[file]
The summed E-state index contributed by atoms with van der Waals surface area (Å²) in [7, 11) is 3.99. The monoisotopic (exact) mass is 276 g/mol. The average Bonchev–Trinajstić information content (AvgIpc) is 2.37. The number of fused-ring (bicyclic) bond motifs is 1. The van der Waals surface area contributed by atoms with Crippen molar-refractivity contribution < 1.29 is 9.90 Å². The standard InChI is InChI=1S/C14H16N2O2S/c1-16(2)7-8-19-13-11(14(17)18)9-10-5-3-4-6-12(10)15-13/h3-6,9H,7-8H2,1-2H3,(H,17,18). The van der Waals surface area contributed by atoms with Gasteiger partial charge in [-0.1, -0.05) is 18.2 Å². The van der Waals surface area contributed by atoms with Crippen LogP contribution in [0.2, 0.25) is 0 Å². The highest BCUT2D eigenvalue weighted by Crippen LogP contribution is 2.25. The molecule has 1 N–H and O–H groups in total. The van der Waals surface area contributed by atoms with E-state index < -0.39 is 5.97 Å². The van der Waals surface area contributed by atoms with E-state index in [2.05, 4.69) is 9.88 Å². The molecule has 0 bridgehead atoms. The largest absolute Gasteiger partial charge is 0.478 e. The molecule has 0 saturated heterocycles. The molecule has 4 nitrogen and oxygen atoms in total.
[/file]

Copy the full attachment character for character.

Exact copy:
The summed E-state index contributed by atoms with van der Waals surface area (Å²) in [7, 11) is 3.99. The monoisotopic (exact) mass is 276 g/mol. The average Bonchev–Trinajstić information content (AvgIpc) is 2.37. The number of fused-ring (bicyclic) bond motifs is 1. The van der Waals surface area contributed by atoms with Crippen molar-refractivity contribution < 1.29 is 9.90 Å². The standard InChI is InChI=1S/C14H16N2O2S/c1-16(2)7-8-19-13-11(14(17)18)9-10-5-3-4-6-12(10)15-13/h3-6,9H,7-8H2,1-2H3,(H,17,18). The van der Waals surface area contributed by atoms with Gasteiger partial charge in [-0.1, -0.05) is 18.2 Å². The van der Waals surface area contributed by atoms with Crippen LogP contribution in [0.2, 0.25) is 0 Å². The highest BCUT2D eigenvalue weighted by Crippen LogP contribution is 2.25. The molecule has 1 N–H and O–H groups in total. The van der Waals surface area contributed by atoms with E-state index < -0.39 is 5.97 Å². The van der Waals surface area contributed by atoms with E-state index in [2.05, 4.69) is 9.88 Å². The molecule has 0 bridgehead atoms. The largest absolute Gasteiger partial charge is 0.478 e. The molecule has 0 saturated heterocycles. The molecule has 4 nitrogen and oxygen atoms in total.